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Growth of Towns & Cities. New Farm Technologies Heavy Plow, water mill, and windmill Less people need on farms moved to cities to make money Free Towns Towns run by local lords; charged fees & taxes Merchants asked Kings to charter new towns; paid taxes to the Kings

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Growth of Towns & Cities


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    1. Growth of Towns & Cities New Farm Technologies Heavy Plow, water mill, and windmill Less people need on farms moved to cities to make money Free Towns Towns run by local lords; charged fees & taxes Merchants asked Kings to charter new towns; paid taxes to the Kings Under merchants towns prospered, grew

    2. Growth of Towns & Cities Guilds Guilds - trade organizations in which all members set standards and prices for their products Apprentice – someone who spent many years with a skilled crafter to learn the basic skills of the craft Journeymen - a person who has learned the basics of a career as an apprentice but is still learning from masters and has not yet opened his own shop

    3. Daily Life in Cities • Dark and unpleasant • No public sanitation – disease a common threat • Crime and fire were constant threat • Churches • Eating halls • Entertainment • Allowed for the spread of Arts and new ideas

    4. Section 3 Art and Culture Of the Middle Ages • During the Middle Ages, great achievements were made in the visual arts, literature, and thinking and learning

    5. Visual Arts • Gothic Architecture • Gothic – building style that used advances in engineering to make churches taller and brighter than earlier churches • Flying buttresses – supports that helped hold up church walls from the outside allowing for much higher ceilings and an interior that had no columns

    6. Visual Arts • Gothic Architecture • Larger windows allowed more light • Stained glass showed scenes from bible or lives of saints • Exterior had statues of saints, kings figures from Old Testament • Gargoyles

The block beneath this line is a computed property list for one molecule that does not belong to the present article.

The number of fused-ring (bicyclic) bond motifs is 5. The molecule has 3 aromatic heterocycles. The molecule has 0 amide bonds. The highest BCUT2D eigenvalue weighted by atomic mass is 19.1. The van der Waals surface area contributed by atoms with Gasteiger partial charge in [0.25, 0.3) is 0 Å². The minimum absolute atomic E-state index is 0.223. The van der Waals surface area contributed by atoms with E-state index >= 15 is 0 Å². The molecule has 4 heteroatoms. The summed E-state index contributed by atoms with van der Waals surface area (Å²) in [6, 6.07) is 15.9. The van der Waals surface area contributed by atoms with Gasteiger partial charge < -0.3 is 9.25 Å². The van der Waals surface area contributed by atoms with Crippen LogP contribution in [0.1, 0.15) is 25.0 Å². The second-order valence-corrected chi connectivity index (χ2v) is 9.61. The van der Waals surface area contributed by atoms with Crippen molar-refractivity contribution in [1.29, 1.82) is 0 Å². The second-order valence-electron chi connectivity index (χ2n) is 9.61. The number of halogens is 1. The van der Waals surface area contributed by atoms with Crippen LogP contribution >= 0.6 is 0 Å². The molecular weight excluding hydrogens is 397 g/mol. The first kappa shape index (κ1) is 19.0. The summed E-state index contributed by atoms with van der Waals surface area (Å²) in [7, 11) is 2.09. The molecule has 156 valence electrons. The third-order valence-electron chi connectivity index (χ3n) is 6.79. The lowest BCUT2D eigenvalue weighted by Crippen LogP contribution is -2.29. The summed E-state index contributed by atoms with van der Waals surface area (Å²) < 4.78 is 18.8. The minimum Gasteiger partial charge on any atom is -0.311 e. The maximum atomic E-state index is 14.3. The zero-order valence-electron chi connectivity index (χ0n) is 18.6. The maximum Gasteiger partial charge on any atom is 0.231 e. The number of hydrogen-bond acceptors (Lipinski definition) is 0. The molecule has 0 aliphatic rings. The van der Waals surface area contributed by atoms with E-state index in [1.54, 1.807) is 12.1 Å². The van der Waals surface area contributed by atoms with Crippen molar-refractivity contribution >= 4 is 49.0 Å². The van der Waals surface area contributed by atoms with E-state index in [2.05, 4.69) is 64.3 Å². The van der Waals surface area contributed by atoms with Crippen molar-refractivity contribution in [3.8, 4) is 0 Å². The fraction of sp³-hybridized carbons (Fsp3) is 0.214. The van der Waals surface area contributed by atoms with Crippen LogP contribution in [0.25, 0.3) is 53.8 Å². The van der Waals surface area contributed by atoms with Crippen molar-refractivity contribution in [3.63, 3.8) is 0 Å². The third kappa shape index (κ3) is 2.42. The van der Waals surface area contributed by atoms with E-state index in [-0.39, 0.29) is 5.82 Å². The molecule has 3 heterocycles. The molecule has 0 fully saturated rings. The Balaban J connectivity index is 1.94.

7. Visual Arts • Illumination • Illumination – the process of decorating written manuscript with pictures or designs • Tapestry • Large woven wall hangings • Hung in castles to prevent drafts • Bayeux Tapestry tells the story of William the Conqueror

    8. Literature • Religious Texts • Sermons how people should live • Interpretations of the Bible • Lives of Saints • Songs and Poems • Latin • Hildegard of Bingen – a famous medieval nun who was both a poet and a composer

    9. Literature • Epics and Romances • Epic poems told exciting tales related to wars & heroes • Song of Roland –told the story of Charlemagne’s fight against the Muslims • Chivalry – a code of honor that knights were supposed to live by; it required knights to be generous and courteous to women and other knights • Troubadours – wandering singers who preformed epics and romances

    10. Literature • Major Works • The Canterbury Tales by Geoffrey Chaucer • Tells the story of pilgrims traveling to the town of Canterbury • Description of the characters helps historians know what life was like in the Middle Ages • Helped increase the use of written English in England • The Divine Comedy by Dante Alighieri • Composed of three parts (Inferno, Purgatorio, and Paradiso) • Tells the story of an imaginary trip that Dante takes through the afterlife • Helped spread and shape the Italian language